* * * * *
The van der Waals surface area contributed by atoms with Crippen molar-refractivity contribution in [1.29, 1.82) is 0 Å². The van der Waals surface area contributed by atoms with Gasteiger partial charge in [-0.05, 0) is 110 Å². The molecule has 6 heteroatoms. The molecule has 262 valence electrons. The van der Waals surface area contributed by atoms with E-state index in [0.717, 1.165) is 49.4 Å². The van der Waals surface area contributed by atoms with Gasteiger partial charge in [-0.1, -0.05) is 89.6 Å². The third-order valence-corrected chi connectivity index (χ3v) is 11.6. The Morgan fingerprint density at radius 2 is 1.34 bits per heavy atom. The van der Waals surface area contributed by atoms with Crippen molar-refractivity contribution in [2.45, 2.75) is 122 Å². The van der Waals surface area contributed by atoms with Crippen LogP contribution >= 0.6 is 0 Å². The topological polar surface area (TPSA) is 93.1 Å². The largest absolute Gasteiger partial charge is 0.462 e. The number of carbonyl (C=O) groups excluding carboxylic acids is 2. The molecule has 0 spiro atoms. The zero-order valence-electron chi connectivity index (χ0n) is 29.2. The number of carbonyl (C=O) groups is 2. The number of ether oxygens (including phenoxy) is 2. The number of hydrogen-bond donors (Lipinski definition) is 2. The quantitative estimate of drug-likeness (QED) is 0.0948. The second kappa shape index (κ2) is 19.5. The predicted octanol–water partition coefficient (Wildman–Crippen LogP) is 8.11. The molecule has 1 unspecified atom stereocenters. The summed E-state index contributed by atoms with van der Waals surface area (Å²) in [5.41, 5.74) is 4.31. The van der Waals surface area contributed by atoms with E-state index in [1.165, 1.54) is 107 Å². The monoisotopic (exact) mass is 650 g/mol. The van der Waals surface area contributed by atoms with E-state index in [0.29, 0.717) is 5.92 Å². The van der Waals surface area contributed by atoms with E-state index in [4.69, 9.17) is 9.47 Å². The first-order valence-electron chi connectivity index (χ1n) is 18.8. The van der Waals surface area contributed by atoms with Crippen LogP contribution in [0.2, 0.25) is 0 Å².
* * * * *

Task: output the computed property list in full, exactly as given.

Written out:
The van der Waals surface area contributed by atoms with Crippen molar-refractivity contribution in [1.29, 1.82) is 0 Å². The van der Waals surface area contributed by atoms with Gasteiger partial charge in [-0.05, 0) is 110 Å². The molecule has 6 heteroatoms. The molecule has 262 valence electrons. The van der Waals surface area contributed by atoms with E-state index in [0.717, 1.165) is 49.4 Å². The van der Waals surface area contributed by atoms with Gasteiger partial charge in [-0.1, -0.05) is 89.6 Å². The third-order valence-corrected chi connectivity index (χ3v) is 11.6. The Morgan fingerprint density at radius 2 is 1.34 bits per heavy atom. The van der Waals surface area contributed by atoms with Crippen molar-refractivity contribution in [2.45, 2.75) is 122 Å². The van der Waals surface area contributed by atoms with Crippen LogP contribution >= 0.6 is 0 Å². The topological polar surface area (TPSA) is 93.1 Å². The largest absolute Gasteiger partial charge is 0.462 e. The number of carbonyl (C=O) groups excluding carboxylic acids is 2. The molecule has 0 spiro atoms. The zero-order valence-electron chi connectivity index (χ0n) is 29.2. The number of carbonyl (C=O) groups is 2. The number of ether oxygens (including phenoxy) is 2. The number of hydrogen-bond donors (Lipinski definition) is 2. The quantitative estimate of drug-likeness (QED) is 0.0948. The second kappa shape index (κ2) is 19.5. The predicted octanol–water partition coefficient (Wildman–Crippen LogP) is 8.11. The molecule has 1 unspecified atom stereocenters. The summed E-state index contributed by atoms with van der Waals surface area (Å²) in [5.41, 5.74) is 4.31. The van der Waals surface area contributed by atoms with E-state index in [1.165, 1.54) is 107 Å². The monoisotopic (exact) mass is 650 g/mol. The van der Waals surface area contributed by atoms with E-state index in [0.29, 0.717) is 5.92 Å². The van der Waals surface area contributed by atoms with E-state index in [4.69, 9.17) is 9.47 Å². The first-order valence-electron chi connectivity index (χ1n) is 18.8. The van der Waals surface area contributed by atoms with Crippen LogP contribution in [0.2, 0.25) is 0 Å².